The amateur behind this was Peter Blair, G3LTF. who Katie described in glowing terms.

Wonderful publicity for amateur radio in a totally different sphere to normal.

See Katie's website for her description of the project. She also has a very moving project where you can actually hear the sound of a glacier melting.

The Oxford Mail ran a nice story about how school children have been fascinated by the concept of bouncing their messages off the moon.

Monday, May 05, 2008

Looking for DB0FAI and HB9HB using Easygram


Since GB3VHF was a couple of S-points above average this morning, I thought it would be just the sort of morning to have a look for some distant beacons using the DSP Software I mentioned a few weeks ago (Easygram).

First of all, I looked for HB9HB which you may remember I was able to detect quite easily. For some reason, it was less obvious this morning. There were some traces, which I am pretty sure were the beacon, but it wasn't as clear as the other day.

I remembered that there's a high power beacon DB0FAI in JN58 and I wondered if I'd be able to detect that. The answer seems to be yes - a very promising trace across the screen, so definitely one to keep an eye on. DB0FAI is on 144.490 if you want to try something similar.

Sunday, May 04, 2008

28MHz alert

For the guys around here who're looking forward to the 10m openings this summer, a quick alert. I noticed a posting on the FOC reflector (which I didn't read fully..) that there was 10m propagation yesterday. Not sure if it was in these parts, but sounds like it will pay to be checking the band on a regular basis.

432MHz and up Contest: This weekend

The first weekend in May and October contain the two UHF/SHF contests, featuring bands from 432MHz up to, well, pretty much light (248GHz). Though I've only got the lowest band, 432MHz here, I wanted to take a look.

One of the guys I've been 'Twittering' with, Peter, G4MJS was off to the Isle of Man (GD) for the contest and I realised that I'd not worked GD on 432MHz since moving here around 5 years ago. So I wanted to do that and also see who else was around.

Normally, I have to confess I keep the beam towards Continental Europe, but with GD in mind, I kept the beam on the UK a little more. It was nice to work some people on the band that I'd not caught in ages M0BRA/P was a big signal from IO8o and G1KHX from IO81 was new on the band from here. From further north, G3CKR/P (IO93) and G4DEZ (JO03) were loud. Took me a while to find GD0EMG, but I was pleased to complete the contact last night - thanks guys! Around the same time I worked PA6NL (JO21) who'd been up and down in fading for most of the day.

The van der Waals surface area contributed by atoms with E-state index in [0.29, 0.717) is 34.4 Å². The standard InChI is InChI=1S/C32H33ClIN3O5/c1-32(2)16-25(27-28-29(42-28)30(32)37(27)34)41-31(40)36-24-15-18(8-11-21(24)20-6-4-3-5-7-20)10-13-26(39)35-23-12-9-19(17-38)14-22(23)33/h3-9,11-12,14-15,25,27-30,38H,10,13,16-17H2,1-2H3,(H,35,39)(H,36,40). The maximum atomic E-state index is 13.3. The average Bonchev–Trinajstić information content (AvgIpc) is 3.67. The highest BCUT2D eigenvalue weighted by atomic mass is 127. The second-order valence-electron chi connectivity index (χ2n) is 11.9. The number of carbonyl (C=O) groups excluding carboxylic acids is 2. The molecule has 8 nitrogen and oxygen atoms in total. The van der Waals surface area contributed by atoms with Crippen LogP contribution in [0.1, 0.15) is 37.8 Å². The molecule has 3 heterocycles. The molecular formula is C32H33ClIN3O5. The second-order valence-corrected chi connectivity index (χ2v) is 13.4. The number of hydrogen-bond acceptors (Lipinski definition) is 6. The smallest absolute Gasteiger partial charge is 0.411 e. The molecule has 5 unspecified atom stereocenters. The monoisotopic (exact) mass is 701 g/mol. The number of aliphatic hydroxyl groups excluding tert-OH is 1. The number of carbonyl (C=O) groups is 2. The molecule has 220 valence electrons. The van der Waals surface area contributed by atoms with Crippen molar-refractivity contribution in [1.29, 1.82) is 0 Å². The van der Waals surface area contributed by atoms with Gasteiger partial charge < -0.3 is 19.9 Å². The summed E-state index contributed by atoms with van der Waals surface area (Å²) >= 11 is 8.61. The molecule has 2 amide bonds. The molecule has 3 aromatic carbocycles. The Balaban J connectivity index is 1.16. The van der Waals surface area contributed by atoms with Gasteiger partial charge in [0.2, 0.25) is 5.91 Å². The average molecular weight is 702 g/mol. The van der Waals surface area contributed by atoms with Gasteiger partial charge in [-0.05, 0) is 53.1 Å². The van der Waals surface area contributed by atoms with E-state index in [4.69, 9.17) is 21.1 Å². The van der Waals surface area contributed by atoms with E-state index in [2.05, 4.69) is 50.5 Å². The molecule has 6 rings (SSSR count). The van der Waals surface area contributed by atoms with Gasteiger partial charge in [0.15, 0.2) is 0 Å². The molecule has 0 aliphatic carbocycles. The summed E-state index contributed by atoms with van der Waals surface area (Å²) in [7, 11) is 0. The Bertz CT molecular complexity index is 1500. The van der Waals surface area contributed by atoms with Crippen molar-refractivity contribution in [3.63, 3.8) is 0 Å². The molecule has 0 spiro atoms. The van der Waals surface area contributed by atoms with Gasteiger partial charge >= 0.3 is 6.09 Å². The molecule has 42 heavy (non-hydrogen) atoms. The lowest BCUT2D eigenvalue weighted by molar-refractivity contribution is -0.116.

Listening this morning, I haven't heard anyone new yet.

Gear: FT847/50w- all solar powered and 10ele yagi @ 10m

Friday, May 02, 2008

Some 70MHz activity updates

Leo, SV2DCD's blog alerted me to the renewal of the Italian 70MHz permits for the summer. I checked for some more details at the 70MHz website and found several items of interest (note to self, must check that site more often!). Lots of good reason to get going on 70Mhz for the summer.

All info following, courtesy of www.70mhz.org

Italy from I0JX

The authorization for a second 70 MHz ham-radio experimental campaign in Italy has been granted on April 30th 2008. Its validity lasts until December 31st 2008. The technical parameters and the operational conditions are the same as for the year-2007 experimental cycle. The I0JX/B beacon operating from Rome on 70,088 MHz has been re-activated.

Germany from G6GVI and OZ2M

DL3YEE and DI2PM will be active from 1st May to 30th August, 2008.

69,950 MHz, max bandwidth 2,7 kHz and max 10 W EIRP.

Czech Republic by OZ2M

Radio amateurs in the Czech Republic are now permitted to transmit on 70 MHz. The licensing conditions are: 70,2-70,3 MHz, 10 W ERP and up to 20 temporary licenses are valid until 2008-12-31.
Stations are already active.

Do you want to ban CW Skimmer from contests?

Well, it seems that some people do. They've put together a petition at iPetitions to call for a ban of the technology from contests.

It seems to me that it's misguided to suggest a complete ban. You can't sweep it under the carpet, otherwise you will drive the use of the technology completely underground.

Surely, the answer is to ensure that anyone who uses CW Skimmer is in an 'Assisted' or suitable category. It is clear that it would be inappropriate to mix 'unassisted' entries with CW Skimmer entries, but it's not the end of the world and it's not the end of CW Contesting. A good CW operator will always be better than a machine!

If you disagree, you know where the petition is!

Thursday, May 01, 2008

Any radio twits on here?

No, no - not you!

Seriously, I don't mean 'twits' - I mean Twitter users! I've been aware of Twitter for a while but haven't really tried it out, but finally got around to playing with it today and I have to say I quite like it.

Twitter is probably easier to try than to explain, but the long and short is that it allows you to share what you're doing with friends. You can see some more at Twitter's website

If you're already a Twitter user - search for me (timkirby_g4vxe) I'll be pleased to swap some 'tweets' with you.